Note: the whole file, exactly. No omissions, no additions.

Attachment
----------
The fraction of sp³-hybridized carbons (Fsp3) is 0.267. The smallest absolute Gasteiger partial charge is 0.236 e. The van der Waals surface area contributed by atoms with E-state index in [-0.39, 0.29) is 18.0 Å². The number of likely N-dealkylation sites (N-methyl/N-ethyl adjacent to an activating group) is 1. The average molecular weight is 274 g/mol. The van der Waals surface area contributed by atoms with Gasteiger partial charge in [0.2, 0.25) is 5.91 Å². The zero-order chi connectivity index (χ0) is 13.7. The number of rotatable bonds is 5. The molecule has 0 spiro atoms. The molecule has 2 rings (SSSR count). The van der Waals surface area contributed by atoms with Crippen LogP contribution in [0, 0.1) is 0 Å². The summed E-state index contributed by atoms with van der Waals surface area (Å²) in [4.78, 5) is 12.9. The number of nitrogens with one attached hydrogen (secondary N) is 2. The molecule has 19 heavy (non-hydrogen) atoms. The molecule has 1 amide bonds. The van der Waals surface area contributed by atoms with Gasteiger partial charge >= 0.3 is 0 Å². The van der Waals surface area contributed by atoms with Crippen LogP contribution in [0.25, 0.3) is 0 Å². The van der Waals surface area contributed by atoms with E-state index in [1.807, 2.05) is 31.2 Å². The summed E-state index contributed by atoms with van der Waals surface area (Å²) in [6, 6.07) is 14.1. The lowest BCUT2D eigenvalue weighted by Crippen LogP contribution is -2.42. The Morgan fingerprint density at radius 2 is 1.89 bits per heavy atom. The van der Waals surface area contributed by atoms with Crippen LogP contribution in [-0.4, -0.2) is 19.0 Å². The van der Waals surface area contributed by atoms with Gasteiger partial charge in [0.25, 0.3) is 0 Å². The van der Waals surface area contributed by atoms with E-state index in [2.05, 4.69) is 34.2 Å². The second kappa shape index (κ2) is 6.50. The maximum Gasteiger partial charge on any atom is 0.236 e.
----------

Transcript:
The fraction of sp³-hybridized carbons (Fsp3) is 0.267. The smallest absolute Gasteiger partial charge is 0.236 e. The van der Waals surface area contributed by atoms with E-state index in [-0.39, 0.29) is 18.0 Å². The number of likely N-dealkylation sites (N-methyl/N-ethyl adjacent to an activating group) is 1. The average molecular weight is 274 g/mol. The van der Waals surface area contributed by atoms with Gasteiger partial charge in [0.2, 0.25) is 5.91 Å². The zero-order chi connectivity index (χ0) is 13.7. The number of rotatable bonds is 5. The molecule has 0 spiro atoms. The molecule has 2 rings (SSSR count). The van der Waals surface area contributed by atoms with Crippen LogP contribution in [0, 0.1) is 0 Å². The summed E-state index contributed by atoms with van der Waals surface area (Å²) in [4.78, 5) is 12.9. The number of nitrogens with one attached hydrogen (secondary N) is 2. The molecule has 19 heavy (non-hydrogen) atoms. The molecule has 1 amide bonds. The van der Waals surface area contributed by atoms with Gasteiger partial charge >= 0.3 is 0 Å². The van der Waals surface area contributed by atoms with Crippen LogP contribution in [0.25, 0.3) is 0 Å². The van der Waals surface area contributed by atoms with E-state index in [1.807, 2.05) is 31.2 Å². The summed E-state index contributed by atoms with van der Waals surface area (Å²) in [6, 6.07) is 14.1. The lowest BCUT2D eigenvalue weighted by Crippen LogP contribution is -2.42. The Morgan fingerprint density at radius 2 is 1.89 bits per heavy atom. The van der Waals surface area contributed by atoms with Crippen LogP contribution in [-0.4, -0.2) is 19.0 Å². The van der Waals surface area contributed by atoms with Gasteiger partial charge in [0.25, 0.3) is 0 Å². The van der Waals surface area contributed by atoms with E-state index in [2.05, 4.69) is 34.2 Å². The second kappa shape index (κ2) is 6.50. The maximum Gasteiger partial charge on any atom is 0.236 e.